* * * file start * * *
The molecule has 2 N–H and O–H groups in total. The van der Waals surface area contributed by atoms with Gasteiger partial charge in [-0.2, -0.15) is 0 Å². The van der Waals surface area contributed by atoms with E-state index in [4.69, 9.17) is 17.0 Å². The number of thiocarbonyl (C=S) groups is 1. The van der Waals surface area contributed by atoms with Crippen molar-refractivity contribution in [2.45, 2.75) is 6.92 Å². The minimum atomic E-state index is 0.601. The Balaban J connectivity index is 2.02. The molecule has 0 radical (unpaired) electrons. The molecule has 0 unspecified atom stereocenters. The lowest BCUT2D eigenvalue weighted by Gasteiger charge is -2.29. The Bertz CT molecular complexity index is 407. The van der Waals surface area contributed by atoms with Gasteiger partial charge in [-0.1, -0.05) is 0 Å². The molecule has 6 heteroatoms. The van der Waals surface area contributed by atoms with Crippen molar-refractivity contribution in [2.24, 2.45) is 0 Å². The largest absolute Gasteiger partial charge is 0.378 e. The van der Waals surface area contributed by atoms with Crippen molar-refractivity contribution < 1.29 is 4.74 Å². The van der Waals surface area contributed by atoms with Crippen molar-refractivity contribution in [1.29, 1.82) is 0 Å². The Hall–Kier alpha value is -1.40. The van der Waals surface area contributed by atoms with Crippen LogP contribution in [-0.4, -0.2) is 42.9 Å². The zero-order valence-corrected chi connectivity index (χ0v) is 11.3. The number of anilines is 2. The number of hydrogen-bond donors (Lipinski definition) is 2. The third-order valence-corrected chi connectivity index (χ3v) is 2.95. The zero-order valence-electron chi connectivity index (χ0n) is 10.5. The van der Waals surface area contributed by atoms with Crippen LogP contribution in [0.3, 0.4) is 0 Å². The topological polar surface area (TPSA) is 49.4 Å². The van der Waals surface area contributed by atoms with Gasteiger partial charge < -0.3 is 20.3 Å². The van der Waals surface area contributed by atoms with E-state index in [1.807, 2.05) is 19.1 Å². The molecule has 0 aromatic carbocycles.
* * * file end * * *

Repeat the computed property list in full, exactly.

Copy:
The molecule has 2 N–H and O–H groups in total. The van der Waals surface area contributed by atoms with Gasteiger partial charge in [-0.2, -0.15) is 0 Å². The van der Waals surface area contributed by atoms with E-state index in [4.69, 9.17) is 17.0 Å². The number of thiocarbonyl (C=S) groups is 1. The van der Waals surface area contributed by atoms with Crippen molar-refractivity contribution in [2.45, 2.75) is 6.92 Å². The minimum atomic E-state index is 0.601. The Balaban J connectivity index is 2.02. The molecule has 0 radical (unpaired) electrons. The molecule has 0 unspecified atom stereocenters. The lowest BCUT2D eigenvalue weighted by Gasteiger charge is -2.29. The Bertz CT molecular complexity index is 407. The van der Waals surface area contributed by atoms with Gasteiger partial charge in [-0.1, -0.05) is 0 Å². The molecule has 6 heteroatoms. The van der Waals surface area contributed by atoms with Crippen molar-refractivity contribution in [2.24, 2.45) is 0 Å². The largest absolute Gasteiger partial charge is 0.378 e. The van der Waals surface area contributed by atoms with Crippen molar-refractivity contribution < 1.29 is 4.74 Å². The van der Waals surface area contributed by atoms with Crippen molar-refractivity contribution in [1.29, 1.82) is 0 Å². The Hall–Kier alpha value is -1.40. The van der Waals surface area contributed by atoms with Crippen LogP contribution in [-0.4, -0.2) is 42.9 Å². The zero-order valence-corrected chi connectivity index (χ0v) is 11.3. The number of anilines is 2. The number of hydrogen-bond donors (Lipinski definition) is 2. The third-order valence-corrected chi connectivity index (χ3v) is 2.95. The zero-order valence-electron chi connectivity index (χ0n) is 10.5. The van der Waals surface area contributed by atoms with Crippen LogP contribution in [0.3, 0.4) is 0 Å². The topological polar surface area (TPSA) is 49.4 Å². The van der Waals surface area contributed by atoms with Gasteiger partial charge < -0.3 is 20.3 Å². The van der Waals surface area contributed by atoms with E-state index in [1.807, 2.05) is 19.1 Å². The molecule has 0 aromatic carbocycles.